Eye relief is the distance between the eye and the ocular lens. The most crucial factor to consider when selecting a scope for eye comfort is the recoil of your weapon. A short eye relief might place your eyes in the danger zone if you’re firing a high-powered rifle. Ensure you get a scope with good eye relief to keep you safe. It’s also worth noting that as magnification increases, so does eye relief.
Field of view
The field of view is the area covered by the view in your scope. For example, a FOV of 40′ at 100 yards signifies that your scope image is 40 feet wide at 100 yards. In variable power scopes, this number is expressed as a range, with the field of view shrinking as the magnification increases. When aiming at a moving target, a broad field of view is advantageous because the target would still be within your view.
Parallax and Parallax Error
In a riflescope, parallax is caused when the target and the reticle are not aligned on the same plane. Parallax error is a condition in which the reticle shifts location on the target as the eye is moved, which can obviously skew your accuracy. Some riflescopes have a fixed focal point and are meant to be parallax free at a specific range, which is often 100 yards. Other scopes offer parallax correction adjustments, which may be done using a side focus knob or adjustable objective. Parallax is decreased or eliminated in either situation by altering the relative positions of the focus lens and the objective lens. At low magnifications, parallax is rarely a concern, but it may become an issue at higher magnifications.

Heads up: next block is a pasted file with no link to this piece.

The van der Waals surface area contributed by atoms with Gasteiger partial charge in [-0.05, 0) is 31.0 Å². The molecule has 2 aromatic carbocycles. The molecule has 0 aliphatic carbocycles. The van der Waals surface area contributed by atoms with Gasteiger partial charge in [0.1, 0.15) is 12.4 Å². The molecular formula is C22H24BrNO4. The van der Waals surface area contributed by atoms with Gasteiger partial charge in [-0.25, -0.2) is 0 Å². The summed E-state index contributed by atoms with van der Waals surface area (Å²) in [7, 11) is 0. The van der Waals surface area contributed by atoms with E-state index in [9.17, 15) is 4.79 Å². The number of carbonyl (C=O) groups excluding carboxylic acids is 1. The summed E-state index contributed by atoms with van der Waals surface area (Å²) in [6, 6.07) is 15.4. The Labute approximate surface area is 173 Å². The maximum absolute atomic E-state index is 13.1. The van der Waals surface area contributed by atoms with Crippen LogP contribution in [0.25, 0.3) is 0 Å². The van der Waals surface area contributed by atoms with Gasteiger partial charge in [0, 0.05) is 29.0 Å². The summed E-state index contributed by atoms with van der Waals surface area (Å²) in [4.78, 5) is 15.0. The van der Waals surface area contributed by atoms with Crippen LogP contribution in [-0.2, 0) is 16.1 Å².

Mike Hardesty is a published freelance gun writer. With dozens of articles and reviews published in Pew Pew Tactical, Snipercountry.com, and TTAG (The Truth About Guns), Mike is considered a firearms expert. His special area of expertise is handguns.
Mike is a long-time shooter. He has been punching paper targets, taking deer and other game and shooting at competitions since about 1975. Other related pursuits include reloading and bullet casting. He currently reloads for over 10 calibers, both handgun and rifle. His reloads, particularly for 9mm, were in great demand during the height of the ammo shortage among family and friends. He donated hundreds of rounds to informal shooting sessions. He was quoted as saying “I do not sell my reloads but I sure will help my guys shoot ’em for free!”. He has a few cherished firearms that he has inherited or otherwise procured — those are his favorites.
He earned B.S. and M.S. degrees from Indiana State University in 1974-1975.
He’s a firearm experts and is the founder of mhardesty.com.